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The History of Bleach

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Hassam loves researching and writing about all kinds of subjects, including the history of household cleaning products.

Read on to learn all about the history of bleach! When was bleach invented? How did bleach develop? Find out now!

Read on to learn all about the history of bleach! When was bleach invented? How did bleach develop? Find out now!

What Is Bleach?

Collins Dictionary defines the noun bleach as "a chemical that is used to make cloth white, or to clean things thoroughly and kill germs." As a verb, the word means to "use a chemical to make [something] white or pale in colour." The process of bleaching is now extensively applied in science. It is a process that provides a handy solution to countless industrial activities. It is also used as a common domestic and commercial cleaning product.

According to Dr. Paul May, the bleach you buy at a home goods store is comprised of "a solution of ~3-6% sodium hypochlorite (NaOCl), which is mixed with small amounts of sodium hydroxide, hydrogen peroxide, and calcium hypochlorite."

Bleaching as a Natural Process

We now know that bleaching is a process of whitening or divesting objects from their colours. Through the influence of light or sunlight and in the presence of oxygen and moisture, bleaching is a never-ending and continuous process that occurs naturally in nature.

Sometimes humans utilize "sun bleaching" by placing objects such as clothing outside for extended periods of time. This leads to a fading of the fabric's colours. Humans have also used sun bleaching to naturally lighten their hair.

The way this works is by the sun's UV rays causing "photodegradation." This process involves UV rays penetrating the molecular structures that define a fabric's or head of hair's colour and "opening them up." This stops these structures from being able to absorb particular wavelengths, and they slowly become the same colour as the sun: white.

What Are Some Common Applications of Bleach?

This process constitutes an essential part of treating several articles and commodities in the initial stages. The art of bleaching is typically focused on certain articles, such as textile products. Cotton, linen, silk, wool and other textile fibres are bleached for whitening as an essential step. It is also applied to paper pulp, beeswax and some oils, and other substances, such as wheat flour, petroleum products, oils, fats, straw, hair, feathers and wood.

Bleach History

Bleaching is a rather old process. Prehistoric human beings were also familiar with the effect of the sun on various substances. In fact, even in primitive times, we can find examples of items being exposed to sunlight for purposes of bleaching.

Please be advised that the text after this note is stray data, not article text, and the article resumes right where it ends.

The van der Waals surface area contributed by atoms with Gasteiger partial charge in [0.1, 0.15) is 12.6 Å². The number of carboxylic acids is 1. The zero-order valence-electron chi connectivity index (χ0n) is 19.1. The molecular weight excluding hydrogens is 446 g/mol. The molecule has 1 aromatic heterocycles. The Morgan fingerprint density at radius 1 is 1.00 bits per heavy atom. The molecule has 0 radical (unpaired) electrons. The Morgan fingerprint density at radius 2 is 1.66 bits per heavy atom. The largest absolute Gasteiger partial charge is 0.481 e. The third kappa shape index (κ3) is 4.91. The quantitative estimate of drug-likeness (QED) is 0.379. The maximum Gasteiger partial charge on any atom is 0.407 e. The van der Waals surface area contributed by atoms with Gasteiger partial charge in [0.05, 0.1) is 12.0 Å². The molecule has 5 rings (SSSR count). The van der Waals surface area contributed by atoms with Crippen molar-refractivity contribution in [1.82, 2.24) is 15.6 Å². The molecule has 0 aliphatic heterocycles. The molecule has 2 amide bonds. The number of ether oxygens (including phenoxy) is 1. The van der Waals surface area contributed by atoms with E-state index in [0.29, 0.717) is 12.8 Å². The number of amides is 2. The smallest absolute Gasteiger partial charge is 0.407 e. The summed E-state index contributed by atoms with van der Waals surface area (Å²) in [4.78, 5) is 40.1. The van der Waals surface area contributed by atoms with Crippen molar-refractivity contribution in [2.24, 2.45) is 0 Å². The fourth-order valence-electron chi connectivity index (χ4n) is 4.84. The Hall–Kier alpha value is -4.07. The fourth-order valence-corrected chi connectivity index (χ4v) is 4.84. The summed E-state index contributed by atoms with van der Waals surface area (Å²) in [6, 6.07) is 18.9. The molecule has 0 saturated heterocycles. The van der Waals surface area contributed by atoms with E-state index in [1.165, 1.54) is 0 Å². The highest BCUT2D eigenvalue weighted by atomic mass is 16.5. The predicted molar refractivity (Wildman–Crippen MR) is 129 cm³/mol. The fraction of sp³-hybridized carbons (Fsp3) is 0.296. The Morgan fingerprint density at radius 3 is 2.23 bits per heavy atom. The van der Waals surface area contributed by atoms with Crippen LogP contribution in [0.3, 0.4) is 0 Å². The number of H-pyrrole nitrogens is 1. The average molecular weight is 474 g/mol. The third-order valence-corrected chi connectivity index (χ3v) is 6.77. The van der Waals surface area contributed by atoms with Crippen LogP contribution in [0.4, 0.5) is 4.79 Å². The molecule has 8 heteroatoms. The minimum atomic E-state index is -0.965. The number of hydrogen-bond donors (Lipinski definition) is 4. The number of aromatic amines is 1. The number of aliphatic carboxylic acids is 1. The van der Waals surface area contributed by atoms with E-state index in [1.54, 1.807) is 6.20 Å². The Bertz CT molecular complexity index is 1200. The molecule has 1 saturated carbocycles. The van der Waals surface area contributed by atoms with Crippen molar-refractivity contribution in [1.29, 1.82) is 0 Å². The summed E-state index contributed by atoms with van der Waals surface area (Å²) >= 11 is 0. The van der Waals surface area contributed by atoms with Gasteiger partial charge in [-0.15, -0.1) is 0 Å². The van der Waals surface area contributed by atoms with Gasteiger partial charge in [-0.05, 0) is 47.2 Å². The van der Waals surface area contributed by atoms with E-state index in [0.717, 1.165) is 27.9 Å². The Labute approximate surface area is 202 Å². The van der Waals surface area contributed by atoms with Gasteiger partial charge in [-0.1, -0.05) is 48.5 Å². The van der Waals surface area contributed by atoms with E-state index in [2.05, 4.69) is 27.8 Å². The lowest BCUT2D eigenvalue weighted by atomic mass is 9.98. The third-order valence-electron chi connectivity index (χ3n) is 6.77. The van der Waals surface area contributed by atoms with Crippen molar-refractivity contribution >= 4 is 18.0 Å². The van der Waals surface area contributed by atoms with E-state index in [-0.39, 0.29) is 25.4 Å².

Some of these civilisations were based in Egypt, China, Asia and Europe. The oldest traces can be found in the Egyptian civilisation (around 5000BC). Thus, Egyptians were thought to be experts when it came to applying the whitening power of the sun to bleach objects. They used to discolour their linens by exposing their clothes to sunlight.

Bleach was discovered even before the third millennium BC. The people of that time had adequate knowledge about a solution that could be developed from wood ashes, which, after mixing with water, turned into lye (a substance that is obtained by leaching or removing soluble or other components by percolating a liquid). They knew that the resultant liquid would lighten colours.

They also knew that steeping or soaking things in lye would whiten linen to the extent that if it was allowed to remain dipped for a long period of time, it would completely disintegrate the linen. The whitening process with this lye method is a bit tricky. Additionally, it is cumbersome because it consumes several hours. Furthermore, it warrants extra care as it is pretty strong.

The Dutch and Medieval Bleach

The Dutch are attributed with an important modification they brought about in this sphere in the 11th and 12th century AD. During this time, they emerged as experts on the science of laundering in the entire European community. To soften the harsh effects of lye, they seasoned it with sour milk. They never let anybody in on their secret and, as a result, the process remained a mystery for many years.

Until the mid-18th century, the Dutch dominated and maintained their supremacy in the bleaching trade. Thus, all brown linen, manufactured at the time principally in Scotland, was shipped to Holland for the purpose of bleaching.

The entire course of action, from its despatch to return was a long process—it took about seven to eight months. To achieve results identical to those obtained by using lye, they would soak and sun-dry linen many times. The cumbersome aspect of this was that lye needed up to eight weeks to work properly, not to mention the space that was required for drying the fabric out in the sun.